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SPECIAL REPORT: Fentanyl on the rise

An Imperial Valley mother speaking out after fentanyl claimed the life of her son, what she wishes she knew then, and a powerful message for our community

IMPERIAL COUNTY, Calif. (KYMA, KECY) - Griselda Martinez living with the death of her son, 29-year-old Benny Alvarado.

"It was a lot of pain, especially the way I found out about the passing of my son. I felt guilty. I felt like I could have done more for him but I know our kids are lent to us," said Griselda Martinez.

Martinez said Benny was the oldest of five.

"Benny was actually born after my fifteenth birthday," said Martinez.

Growing up he liked to write rap music and he would often rap to them.

"He would rap out of nowhere. If he was doing something. Or if he was against something. He would start making up his own rap. 2pac was one of his top-notch. But he uploaded one on YouTube and I got to hear it. I was left with his voice," said Martinez.

But she said Benny started to drift away and hang out with the wrong crowd.

Eventually in and out of jail.

“I never saw him consume the drugs but I saw the effects when he would come home his attitude, his ranging attitude. He would talk to himself a lot, it was just a lot of, not my Benny,” said Martinez.

Martinez said she recalls the day her son died like it was yesterday.

“I remember coming to church on Ross Ave and I saw my son walking towards Buckin Park and it was right before the stop light and something told me like, I just said God bless you and protect you. I want to say that was when it happened,” said Martinez.

She said she was out of town and when she came back.

"I received a letter in the mail box from the county saying that my son had passed away and they were looking for a family member to I.D him," said Martinez.

Martinez said she wanted to know what happened to her son. How did he die? Why did he die?

"I came to know that my son passed away on August 2nd but he was in the hospital for thirteen days on life support due to the overdose of fentanyl," said Martinez.

She said the Imperial County Coroner told her there was a lot of deaths due to fentanyl.

"It was something out there in the streets, it’s something that is more harmful than heroin. And to me it’s like they want a better high," said Martinez.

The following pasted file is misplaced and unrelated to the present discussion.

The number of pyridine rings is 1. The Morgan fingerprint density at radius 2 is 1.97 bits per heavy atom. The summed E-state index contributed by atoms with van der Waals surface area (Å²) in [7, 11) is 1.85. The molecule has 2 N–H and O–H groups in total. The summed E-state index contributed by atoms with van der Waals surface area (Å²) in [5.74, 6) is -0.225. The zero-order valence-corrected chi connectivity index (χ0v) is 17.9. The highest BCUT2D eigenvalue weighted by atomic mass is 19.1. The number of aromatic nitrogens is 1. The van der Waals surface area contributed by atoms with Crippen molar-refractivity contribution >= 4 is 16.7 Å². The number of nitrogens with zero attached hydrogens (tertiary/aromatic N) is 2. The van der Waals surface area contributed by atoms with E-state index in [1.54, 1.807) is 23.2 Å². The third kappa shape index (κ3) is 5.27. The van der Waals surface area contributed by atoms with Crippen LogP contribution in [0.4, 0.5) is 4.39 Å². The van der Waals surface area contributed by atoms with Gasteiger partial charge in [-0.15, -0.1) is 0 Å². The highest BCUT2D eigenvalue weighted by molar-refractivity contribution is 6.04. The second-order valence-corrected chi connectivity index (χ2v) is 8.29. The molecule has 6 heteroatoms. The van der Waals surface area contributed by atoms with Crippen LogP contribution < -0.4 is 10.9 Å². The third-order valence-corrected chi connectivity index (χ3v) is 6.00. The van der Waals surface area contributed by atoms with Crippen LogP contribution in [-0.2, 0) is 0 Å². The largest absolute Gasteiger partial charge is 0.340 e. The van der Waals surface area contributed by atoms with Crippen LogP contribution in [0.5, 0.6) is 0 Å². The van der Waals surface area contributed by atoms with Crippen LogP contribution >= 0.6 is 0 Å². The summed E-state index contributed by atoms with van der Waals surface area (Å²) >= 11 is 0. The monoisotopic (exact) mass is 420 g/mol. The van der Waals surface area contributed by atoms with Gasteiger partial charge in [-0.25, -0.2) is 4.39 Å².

El Centro Police Department Sergeant Steven Fisher said fentanyl is the biggest well- known drug on the street. Taking over every other drug you can think of - meth, heroine, cocaine you name it .

"It’s definitely an Imperial Valley problem. The numbers have just skyrocketed. We rarely come across heroin needles, cocaine. I mean the bigger cases where you’re pulling over the cartel type, quantity loads. As far as local users and drug addicts, it’s almost all fentanyl," said Sergeant Fisher.

Sergeant Fisher said there's even cases where high school students were caught with fentanyl pills.

According to the U.S Customs and Border Protection, in 2020 there were just 79 fentanyl seizures at the port of entry in Imperial County.

But in just two years those seizures almost quadrupled to more than 2,200 seizures.

Sergeant Fisher said in the last 90 days the City of El Centro has had about three fatal overdoses and about 19 overdoses where the person survived.

And four months ago they had one of the biggest fentanyl seizures ever in Imperial County.

"A 60 kilo seizure. That is over a 120 something pounds of fentanyl pills from Mexico out of a duffle bag. Well two that they stop someone, that's enough pills for the whole Imperial Valley," said Sergeant Fisher.

I rode along with Sergeant Fisher, he was able to show me some places around El Centro where fentanyl is more likely to be seen.

"So they will go to the clinic in the morning whenever their appointments are. They usually are all in front of the methanol clinic, they're there to get their medicine so they won't go through withdraws. And usually you would hope they just take their medicine and go home or back to where they came from but instead they go across the street and buy fentanyl or heroin, m-30 whatever they maybe using just to get high," said Sergeant Fisher.

Sergeant Fisher included that fentanyl is being sold everywhere and it’s becoming a huge problem.

"They're selling them in the schools, at clubs. They're selling them at bars, they're selling them out of their cars," said Sergeant Fisher.

The Imperial County Narcotic Task Force is currently working overtime to keep all kinds of drugs especially fentanyl out of the streets.

Sergeant Fisher said the goal is to capture the bigger fish, the dealers, the sellers.

Meanwhile, Griselda Martinez wants to raise awareness and send a message to those who are addicted to this deadly drug that took her son's life.

“Seek help. You know there are family members, loved ones, there's people who truly love you and get affected by this drug that is so powerful that can make you lose your life. You know and there are consequences, there are so many opportunities to do other things, become somebody, never lose hope and always go after your dreams. Don’t think there isn’t a light at the end of the tunnel,” said Martinez.

You can watch the extended story above.

Article Topic Follows: Special Reports

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Karina Bazarte

Karina Bazarte joined the KYMA team as a reporter in September 2022.
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